‘Hittin’ the Ramp: The Early Years (1936-1943)’ by Nat King Cole Review: A Master of the Keys

Before he built a formidable career as a singer, Cole was a great jazz pianist; a new set reminds us of his virtuosity.



Michael Hepworth

By Martin Johnson
HOLLYWOOD (Perfect Music Today) 12/17/20/–Suave, debonair and almost impossibly refined, Nat King Cole possessed a voice to match his looks and demeanor; it was a warm, precise baritone, and those virtues made him one of the most popular and important singers in 20th-century music. Yet before he built a formidable career as a singer, Cole (1919-1965) was a great jazz pianist—a pivotal musician of his era. He is the bridge between such giants of the instrument as Earl “Fatha” Hines and Teddy Wilson and the postwar era’s Oscar Peterson and Ahmad Jamal.

Cole’s piano virtuosity is a major feature of “Hittin’ the Ramp: The Early Years (1936-1943),” a new boxed set of seven compact discs or 10 LPs from Resonance Records. Most of the 183 tracks present Cole’s extraordinary trio featuring guitarist Oscar Moore and bassist Wesley Prince or Johnny Miller, an ensemble that set the template for many of the drummer-free outfits that followed.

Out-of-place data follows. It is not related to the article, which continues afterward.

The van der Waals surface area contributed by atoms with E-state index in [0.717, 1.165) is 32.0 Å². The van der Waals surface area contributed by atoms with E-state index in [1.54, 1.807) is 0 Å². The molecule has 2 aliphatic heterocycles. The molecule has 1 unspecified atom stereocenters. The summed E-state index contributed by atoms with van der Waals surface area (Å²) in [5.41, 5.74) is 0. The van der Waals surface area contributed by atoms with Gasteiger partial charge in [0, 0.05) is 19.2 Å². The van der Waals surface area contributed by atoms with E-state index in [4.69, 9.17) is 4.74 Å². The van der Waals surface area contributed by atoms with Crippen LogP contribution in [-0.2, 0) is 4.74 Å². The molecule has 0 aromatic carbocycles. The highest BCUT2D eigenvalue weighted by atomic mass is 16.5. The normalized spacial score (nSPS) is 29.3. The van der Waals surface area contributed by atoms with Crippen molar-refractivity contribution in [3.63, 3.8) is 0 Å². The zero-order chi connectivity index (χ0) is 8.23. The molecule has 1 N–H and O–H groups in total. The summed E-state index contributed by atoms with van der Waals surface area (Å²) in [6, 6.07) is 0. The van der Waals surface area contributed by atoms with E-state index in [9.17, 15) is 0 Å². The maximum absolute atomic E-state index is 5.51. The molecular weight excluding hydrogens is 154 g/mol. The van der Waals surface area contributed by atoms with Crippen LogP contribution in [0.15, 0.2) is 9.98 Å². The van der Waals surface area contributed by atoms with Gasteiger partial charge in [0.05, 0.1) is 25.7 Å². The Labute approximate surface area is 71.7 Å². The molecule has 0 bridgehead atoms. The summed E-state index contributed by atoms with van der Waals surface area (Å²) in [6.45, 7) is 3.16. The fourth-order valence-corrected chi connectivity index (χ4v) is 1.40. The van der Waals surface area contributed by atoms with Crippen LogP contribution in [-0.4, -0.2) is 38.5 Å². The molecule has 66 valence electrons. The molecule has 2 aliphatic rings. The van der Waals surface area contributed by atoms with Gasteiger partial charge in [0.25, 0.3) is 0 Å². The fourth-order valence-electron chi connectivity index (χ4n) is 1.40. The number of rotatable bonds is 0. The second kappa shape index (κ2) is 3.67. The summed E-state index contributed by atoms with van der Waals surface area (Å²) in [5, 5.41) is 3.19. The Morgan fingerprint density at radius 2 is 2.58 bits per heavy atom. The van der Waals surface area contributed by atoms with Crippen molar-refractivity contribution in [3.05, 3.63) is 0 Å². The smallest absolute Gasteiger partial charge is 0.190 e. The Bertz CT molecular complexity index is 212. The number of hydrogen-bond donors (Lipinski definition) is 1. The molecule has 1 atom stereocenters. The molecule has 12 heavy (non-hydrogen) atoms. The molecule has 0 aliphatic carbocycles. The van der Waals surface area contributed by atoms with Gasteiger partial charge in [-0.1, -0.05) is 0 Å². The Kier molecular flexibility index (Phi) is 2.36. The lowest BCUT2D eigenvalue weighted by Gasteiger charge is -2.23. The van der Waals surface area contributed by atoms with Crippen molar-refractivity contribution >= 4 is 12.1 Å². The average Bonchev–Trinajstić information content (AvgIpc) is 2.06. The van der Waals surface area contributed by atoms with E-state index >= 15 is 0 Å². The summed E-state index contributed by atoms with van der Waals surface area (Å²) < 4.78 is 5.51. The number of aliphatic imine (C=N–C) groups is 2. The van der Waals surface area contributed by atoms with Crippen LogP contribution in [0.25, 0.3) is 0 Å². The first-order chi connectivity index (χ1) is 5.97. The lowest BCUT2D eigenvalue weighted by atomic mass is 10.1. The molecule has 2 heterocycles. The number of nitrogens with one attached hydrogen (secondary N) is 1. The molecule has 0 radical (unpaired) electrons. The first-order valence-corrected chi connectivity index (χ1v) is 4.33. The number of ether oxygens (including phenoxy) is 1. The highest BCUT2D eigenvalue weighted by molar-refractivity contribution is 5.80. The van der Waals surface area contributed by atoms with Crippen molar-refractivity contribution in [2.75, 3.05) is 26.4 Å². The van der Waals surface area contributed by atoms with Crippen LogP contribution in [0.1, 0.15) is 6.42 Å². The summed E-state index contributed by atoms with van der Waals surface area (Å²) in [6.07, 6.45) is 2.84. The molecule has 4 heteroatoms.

Cole, who dropped out of high school in his native Chicago, began his career early; while still a teenager he was leading his trio in Los Angeles. He often recorded for transcription services, companies that made recordings specifically for radio broadcast, and “Hittin’ the Ramp” is a comprehensive collection of these, many of which have been out of print for decades. The music is a far cry from the lush balladry of his signature hits “Unforgettable” and “Mona Lisa.” Instead, the trio performs jump blues and jivey shuffles with enthusiastic creativity. It’s easy to imagine Cole and his bandmates eagerly putting their spin on every song they can get their hands on. They perform popular songs of earlier eras like “Sheik of Araby” and “Swanee River,” emerging jazz classics like “Caravan” and “Body and Soul,” and even nursery rhymes like “Three Blind Mice.” Each tune is rearranged—and in some cases all but reinvented—boosted by virtuosic solos and exhilarating interplay. It is this spirit that makes the set enjoyable throughout; there’s an unmistakable sense of master musicians spreading their wings.

This collection is a showcase not only for Cole’s piano but for Moore’s guitar. Moore (1916-1981)—a brilliant musician who rarely worked in any other setting and retired from the business at an early age—contributes bluesy accents and biting solos to these tunes, often offsetting Cole’s droll brilliance. His style is also a link between early guitar greats like Eddie Durham, Eddie Lang and Charlie Christian and such later ones as Wes Montgomery, Grant Green and Kenny Burrell. One of the essays in the 56-page booklet included in the set is a well-deserved appreciation of Moore.


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